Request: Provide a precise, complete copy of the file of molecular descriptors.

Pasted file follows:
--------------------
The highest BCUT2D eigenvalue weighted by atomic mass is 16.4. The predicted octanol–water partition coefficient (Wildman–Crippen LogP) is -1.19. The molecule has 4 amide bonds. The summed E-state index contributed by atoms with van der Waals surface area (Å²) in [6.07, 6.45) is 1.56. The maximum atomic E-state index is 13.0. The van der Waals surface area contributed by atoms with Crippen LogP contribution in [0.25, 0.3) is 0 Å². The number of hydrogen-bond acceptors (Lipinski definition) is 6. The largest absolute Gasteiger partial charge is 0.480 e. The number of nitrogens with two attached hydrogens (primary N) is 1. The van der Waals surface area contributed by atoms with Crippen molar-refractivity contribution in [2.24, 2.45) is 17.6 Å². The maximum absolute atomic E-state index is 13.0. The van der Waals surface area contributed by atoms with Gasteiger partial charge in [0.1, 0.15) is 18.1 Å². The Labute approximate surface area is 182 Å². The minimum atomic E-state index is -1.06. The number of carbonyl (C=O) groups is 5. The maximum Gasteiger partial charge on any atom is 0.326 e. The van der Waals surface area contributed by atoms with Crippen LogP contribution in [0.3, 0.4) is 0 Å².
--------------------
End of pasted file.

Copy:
The highest BCUT2D eigenvalue weighted by atomic mass is 16.4. The predicted octanol–water partition coefficient (Wildman–Crippen LogP) is -1.19. The molecule has 4 amide bonds. The summed E-state index contributed by atoms with van der Waals surface area (Å²) in [6.07, 6.45) is 1.56. The maximum atomic E-state index is 13.0. The van der Waals surface area contributed by atoms with Crippen LogP contribution in [0.25, 0.3) is 0 Å². The number of hydrogen-bond acceptors (Lipinski definition) is 6. The largest absolute Gasteiger partial charge is 0.480 e. The number of nitrogens with two attached hydrogens (primary N) is 1. The van der Waals surface area contributed by atoms with Crippen molar-refractivity contribution in [2.24, 2.45) is 17.6 Å². The maximum absolute atomic E-state index is 13.0. The van der Waals surface area contributed by atoms with Gasteiger partial charge in [0.1, 0.15) is 18.1 Å². The Labute approximate surface area is 182 Å². The minimum atomic E-state index is -1.06. The number of carbonyl (C=O) groups is 5. The maximum Gasteiger partial charge on any atom is 0.326 e. The van der Waals surface area contributed by atoms with Crippen LogP contribution in [0.3, 0.4) is 0 Å².